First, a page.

'Moral policing' rankles voters in Mangalore
At the sprawling campus of the NIT near this Karnataka town, students are now discussing moral policing rather than their syllabus. While one wants to give a "befitting reply to communal forces", another wants to make Mangalore "safe for everyone".india Updated: Apr 29, 2009 09:30 IST
At the sprawling campus of the National Institute of Technology (NIT) near this Karnataka town, students are now discussing moral policing rather than their syllabus. While one wants to give a "befitting reply to communal forces", another wants to make Mangalore "safe for everyone".
The youngsters are voters in the Dakshina Kannada Lok Sabha constituency and have only a day to decide whether to vote and whom to vote for. The second and last phase of elections to the 28 Lok Sabha seats from Karnataka will be held on Thursday, when Dakshina Kannada will be among 11 constituencies to hold balloting.
Mangalore, the main town of the coastal Dakshina Kannada district, about 350 km from state capital Bangalore, was the scene of brutal so-called moral policing in January when around 40 activists of a Hindu group roughed up women for going to a pub.
Since then there have been several instances of moral policing, including an attack on a Muslim boy for talking to a Hindu girl, daughter of a Communist Party of India-Marxist (CPI-M) legislator in neighbouring Kerala.
"It is time to give a befitting reply to communal forces and their moral brigade. I have decided to vote against them," said Srikanth P, a 23-year-old student of the NIT in Surathkal, about 30 km from Mangalore.
"Our vote should help make Mangalore safe for everyone. The city does not belong to one group and nobody has the right to dictate do's and dont's to us," said Preety Rai, a 20-year-old student of fashion design.
It is not just the youngsters who are angry over moral policing. Businessmen and academics whom IANS spoke to were also upset and worried about the negative impact on the image of the city, a well-known commercial and education centre.
"This has clearly affected investment in the city as businessmen are thinking twice before making new business deals, looking at the volatile situation," rued Santhosh D'Souza, former secretary of the Kanara Chamber of Commerce and Industry.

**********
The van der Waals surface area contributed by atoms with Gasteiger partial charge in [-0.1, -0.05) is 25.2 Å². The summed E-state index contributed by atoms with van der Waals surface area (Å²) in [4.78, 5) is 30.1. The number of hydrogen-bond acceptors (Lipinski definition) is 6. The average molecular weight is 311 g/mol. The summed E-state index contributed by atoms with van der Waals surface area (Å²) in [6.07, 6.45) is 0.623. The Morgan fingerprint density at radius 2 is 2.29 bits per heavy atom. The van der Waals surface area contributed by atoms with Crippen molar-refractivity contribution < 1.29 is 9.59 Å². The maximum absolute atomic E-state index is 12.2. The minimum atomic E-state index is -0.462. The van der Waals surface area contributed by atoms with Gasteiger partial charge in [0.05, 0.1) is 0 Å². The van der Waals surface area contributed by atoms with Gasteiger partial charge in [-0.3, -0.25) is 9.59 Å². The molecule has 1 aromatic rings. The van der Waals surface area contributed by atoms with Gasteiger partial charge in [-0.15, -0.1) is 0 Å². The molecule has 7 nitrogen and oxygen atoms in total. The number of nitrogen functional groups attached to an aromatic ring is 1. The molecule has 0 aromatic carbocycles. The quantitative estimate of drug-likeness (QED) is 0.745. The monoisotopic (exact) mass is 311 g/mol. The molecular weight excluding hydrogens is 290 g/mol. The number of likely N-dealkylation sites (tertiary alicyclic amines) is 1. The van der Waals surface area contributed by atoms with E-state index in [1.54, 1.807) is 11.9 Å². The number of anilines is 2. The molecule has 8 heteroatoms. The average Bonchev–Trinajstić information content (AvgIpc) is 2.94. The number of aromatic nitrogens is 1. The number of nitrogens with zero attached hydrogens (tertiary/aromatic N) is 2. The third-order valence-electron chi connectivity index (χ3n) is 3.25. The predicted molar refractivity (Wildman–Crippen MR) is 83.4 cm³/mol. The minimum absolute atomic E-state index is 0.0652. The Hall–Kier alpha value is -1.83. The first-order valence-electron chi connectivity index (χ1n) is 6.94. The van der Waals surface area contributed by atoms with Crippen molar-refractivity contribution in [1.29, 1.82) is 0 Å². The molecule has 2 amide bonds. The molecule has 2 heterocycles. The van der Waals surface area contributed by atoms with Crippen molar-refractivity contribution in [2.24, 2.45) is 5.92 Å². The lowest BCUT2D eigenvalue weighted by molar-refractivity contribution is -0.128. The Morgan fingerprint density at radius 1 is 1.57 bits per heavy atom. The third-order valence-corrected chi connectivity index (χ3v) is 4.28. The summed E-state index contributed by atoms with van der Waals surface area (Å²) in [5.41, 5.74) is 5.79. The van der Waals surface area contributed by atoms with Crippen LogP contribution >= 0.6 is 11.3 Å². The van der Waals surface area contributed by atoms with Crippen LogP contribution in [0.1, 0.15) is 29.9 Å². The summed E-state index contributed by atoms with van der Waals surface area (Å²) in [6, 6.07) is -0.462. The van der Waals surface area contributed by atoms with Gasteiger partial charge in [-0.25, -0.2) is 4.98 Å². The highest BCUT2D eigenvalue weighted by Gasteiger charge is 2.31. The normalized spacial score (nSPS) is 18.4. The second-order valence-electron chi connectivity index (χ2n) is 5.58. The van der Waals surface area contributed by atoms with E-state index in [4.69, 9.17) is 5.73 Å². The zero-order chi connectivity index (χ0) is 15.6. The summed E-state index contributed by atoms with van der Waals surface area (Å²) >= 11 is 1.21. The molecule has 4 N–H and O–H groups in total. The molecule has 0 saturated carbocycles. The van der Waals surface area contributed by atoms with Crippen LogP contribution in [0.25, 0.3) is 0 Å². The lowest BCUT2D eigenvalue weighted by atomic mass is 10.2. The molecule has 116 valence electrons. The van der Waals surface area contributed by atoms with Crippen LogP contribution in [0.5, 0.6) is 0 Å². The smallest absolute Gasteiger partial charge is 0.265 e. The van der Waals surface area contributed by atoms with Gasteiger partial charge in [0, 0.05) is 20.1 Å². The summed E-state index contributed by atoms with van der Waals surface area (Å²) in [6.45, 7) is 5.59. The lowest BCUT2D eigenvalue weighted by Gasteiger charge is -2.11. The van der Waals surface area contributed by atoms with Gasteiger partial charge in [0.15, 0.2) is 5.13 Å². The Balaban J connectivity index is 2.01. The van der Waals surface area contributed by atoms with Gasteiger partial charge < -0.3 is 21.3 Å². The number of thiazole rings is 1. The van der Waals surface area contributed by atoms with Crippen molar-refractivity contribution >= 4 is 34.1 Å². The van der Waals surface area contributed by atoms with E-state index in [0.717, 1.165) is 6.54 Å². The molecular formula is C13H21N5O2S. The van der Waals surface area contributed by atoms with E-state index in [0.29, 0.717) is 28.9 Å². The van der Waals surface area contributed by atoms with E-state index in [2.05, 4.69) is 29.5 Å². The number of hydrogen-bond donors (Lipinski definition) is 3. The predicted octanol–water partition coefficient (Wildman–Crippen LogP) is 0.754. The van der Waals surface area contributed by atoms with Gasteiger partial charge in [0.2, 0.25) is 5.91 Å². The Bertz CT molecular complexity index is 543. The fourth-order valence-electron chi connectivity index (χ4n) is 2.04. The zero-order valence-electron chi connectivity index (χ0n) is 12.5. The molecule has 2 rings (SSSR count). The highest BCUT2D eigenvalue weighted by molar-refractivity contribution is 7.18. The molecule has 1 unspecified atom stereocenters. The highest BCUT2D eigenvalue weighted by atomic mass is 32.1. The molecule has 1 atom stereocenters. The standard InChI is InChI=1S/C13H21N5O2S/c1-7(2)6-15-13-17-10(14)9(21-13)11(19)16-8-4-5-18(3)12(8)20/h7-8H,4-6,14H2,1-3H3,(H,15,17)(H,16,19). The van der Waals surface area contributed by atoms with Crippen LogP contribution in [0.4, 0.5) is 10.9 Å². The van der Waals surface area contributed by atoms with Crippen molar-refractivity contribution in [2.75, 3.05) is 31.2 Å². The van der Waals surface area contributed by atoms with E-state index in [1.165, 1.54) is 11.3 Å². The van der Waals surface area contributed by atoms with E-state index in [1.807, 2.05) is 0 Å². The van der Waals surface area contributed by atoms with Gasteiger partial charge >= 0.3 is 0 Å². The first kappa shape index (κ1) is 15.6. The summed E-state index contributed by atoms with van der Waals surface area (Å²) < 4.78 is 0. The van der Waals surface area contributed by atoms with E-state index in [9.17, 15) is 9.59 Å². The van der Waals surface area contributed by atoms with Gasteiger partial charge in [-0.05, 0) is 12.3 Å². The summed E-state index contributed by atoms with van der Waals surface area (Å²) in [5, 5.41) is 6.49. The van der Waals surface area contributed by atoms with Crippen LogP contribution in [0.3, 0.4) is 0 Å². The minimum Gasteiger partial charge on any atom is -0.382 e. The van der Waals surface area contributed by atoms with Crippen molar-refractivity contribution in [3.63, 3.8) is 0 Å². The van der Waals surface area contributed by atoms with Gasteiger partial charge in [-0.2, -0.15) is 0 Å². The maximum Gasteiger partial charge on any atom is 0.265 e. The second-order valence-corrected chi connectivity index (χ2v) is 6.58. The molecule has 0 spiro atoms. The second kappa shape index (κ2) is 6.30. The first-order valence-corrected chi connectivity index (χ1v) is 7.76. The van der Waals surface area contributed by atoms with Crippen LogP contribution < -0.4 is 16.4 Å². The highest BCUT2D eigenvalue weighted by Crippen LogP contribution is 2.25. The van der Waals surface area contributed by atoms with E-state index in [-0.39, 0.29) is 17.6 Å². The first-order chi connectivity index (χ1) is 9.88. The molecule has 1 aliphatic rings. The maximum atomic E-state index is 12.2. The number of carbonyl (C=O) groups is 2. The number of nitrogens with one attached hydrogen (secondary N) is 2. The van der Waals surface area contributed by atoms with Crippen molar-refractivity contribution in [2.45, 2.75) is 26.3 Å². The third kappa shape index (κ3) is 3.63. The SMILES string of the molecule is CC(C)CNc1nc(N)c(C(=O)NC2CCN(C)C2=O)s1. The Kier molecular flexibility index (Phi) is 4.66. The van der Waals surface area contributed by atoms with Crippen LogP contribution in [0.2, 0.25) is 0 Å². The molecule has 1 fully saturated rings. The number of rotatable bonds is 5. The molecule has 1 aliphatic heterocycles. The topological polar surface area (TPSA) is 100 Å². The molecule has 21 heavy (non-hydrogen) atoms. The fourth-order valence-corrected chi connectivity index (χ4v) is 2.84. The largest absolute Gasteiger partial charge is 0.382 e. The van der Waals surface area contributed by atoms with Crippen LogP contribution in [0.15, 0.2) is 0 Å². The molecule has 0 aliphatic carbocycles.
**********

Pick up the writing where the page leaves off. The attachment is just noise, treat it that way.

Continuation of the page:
Agreeing with D'Souza, chamber president Kumble Narasimha Prabhu said business across the city has been "gravely" affected after the Mangalore pub attack. "Mangalore is reeling under severe financial loss," said Prabhu.
The acts of the moral brigade have hurt the image of Mangalore as the education hub of Karnataka.
Over the years, the city had become a sought after place for students from across India and abroad, mainly Southeast Asian countries, to study engineering, medicine, business management and hotel management.
"The matter is of great concern and government needs to think on the issue," said Ramesh Bhat, professor, department of dermatology in Father Muller Medical College.
"Parents of students, especially of females, will think twice before sending their wards from far-off places to the city," senior journalist BV Seetharam said.
"Cases of attack on women and youngsters in the name of protection of age-old Hindu culture and tradition have become almost regular in the city," he said.
Though the Hindu groups created a huge furore over pub-culture, Mangalore has only six pubs. They have suffered heavily since the January attack.
"Business is down. Regular pub-goers have stopped trickling in after the Jan 24 incident," lamented a pub-owner, who did not want to be named.
Dakshina Kannada is set for a triangular contest between Janardhana Poojary of the Congress, Nalin Kumar Katilu of the Bharatiya Janata Party (BJP) and Madhava B, Janata Dal-Secular (JD-S) supported CPI-M candidate.
The main battle is between Poojary, a former central minister, and Katilu.
While the Congress expects anger over moral policing to help Poojary, the BJP candidate asserts "the Congress and moral policing are not an issue at all for the voters. I will win comfortably".